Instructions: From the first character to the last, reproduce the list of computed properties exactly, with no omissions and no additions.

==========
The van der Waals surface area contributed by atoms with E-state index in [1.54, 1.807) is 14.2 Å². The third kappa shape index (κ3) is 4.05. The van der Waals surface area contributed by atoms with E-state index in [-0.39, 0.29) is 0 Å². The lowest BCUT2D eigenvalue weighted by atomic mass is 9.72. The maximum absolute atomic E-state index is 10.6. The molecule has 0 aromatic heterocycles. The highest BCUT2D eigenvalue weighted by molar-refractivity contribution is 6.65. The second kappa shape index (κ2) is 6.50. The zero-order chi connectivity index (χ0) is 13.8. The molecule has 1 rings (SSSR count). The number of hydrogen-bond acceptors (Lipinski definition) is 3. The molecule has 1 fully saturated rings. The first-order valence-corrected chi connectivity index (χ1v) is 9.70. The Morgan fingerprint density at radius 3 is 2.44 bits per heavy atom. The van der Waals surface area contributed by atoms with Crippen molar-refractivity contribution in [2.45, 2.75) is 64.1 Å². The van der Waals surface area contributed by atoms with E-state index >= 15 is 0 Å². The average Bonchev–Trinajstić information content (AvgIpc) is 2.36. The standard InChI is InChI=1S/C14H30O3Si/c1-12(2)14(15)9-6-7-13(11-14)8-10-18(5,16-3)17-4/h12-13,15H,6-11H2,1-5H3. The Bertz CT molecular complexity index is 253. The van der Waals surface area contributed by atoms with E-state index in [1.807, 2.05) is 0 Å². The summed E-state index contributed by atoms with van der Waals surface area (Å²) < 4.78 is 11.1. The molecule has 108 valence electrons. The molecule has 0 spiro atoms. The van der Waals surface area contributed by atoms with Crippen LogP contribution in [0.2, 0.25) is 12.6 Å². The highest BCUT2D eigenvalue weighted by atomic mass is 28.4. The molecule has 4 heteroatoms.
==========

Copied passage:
The van der Waals surface area contributed by atoms with E-state index in [1.54, 1.807) is 14.2 Å². The third kappa shape index (κ3) is 4.05. The van der Waals surface area contributed by atoms with E-state index in [-0.39, 0.29) is 0 Å². The lowest BCUT2D eigenvalue weighted by atomic mass is 9.72. The maximum absolute atomic E-state index is 10.6. The molecule has 0 aromatic heterocycles. The highest BCUT2D eigenvalue weighted by molar-refractivity contribution is 6.65. The second kappa shape index (κ2) is 6.50. The zero-order chi connectivity index (χ0) is 13.8. The molecule has 1 rings (SSSR count). The number of hydrogen-bond acceptors (Lipinski definition) is 3. The molecule has 1 fully saturated rings. The first-order valence-corrected chi connectivity index (χ1v) is 9.70. The Morgan fingerprint density at radius 3 is 2.44 bits per heavy atom. The van der Waals surface area contributed by atoms with Crippen molar-refractivity contribution in [2.45, 2.75) is 64.1 Å². The van der Waals surface area contributed by atoms with E-state index >= 15 is 0 Å². The average Bonchev–Trinajstić information content (AvgIpc) is 2.36. The standard InChI is InChI=1S/C14H30O3Si/c1-12(2)14(15)9-6-7-13(11-14)8-10-18(5,16-3)17-4/h12-13,15H,6-11H2,1-5H3. The Bertz CT molecular complexity index is 253. The van der Waals surface area contributed by atoms with E-state index in [1.807, 2.05) is 0 Å². The summed E-state index contributed by atoms with van der Waals surface area (Å²) < 4.78 is 11.1. The molecule has 108 valence electrons. The molecule has 0 spiro atoms. The van der Waals surface area contributed by atoms with Crippen LogP contribution in [0.2, 0.25) is 12.6 Å². The highest BCUT2D eigenvalue weighted by atomic mass is 28.4. The molecule has 4 heteroatoms.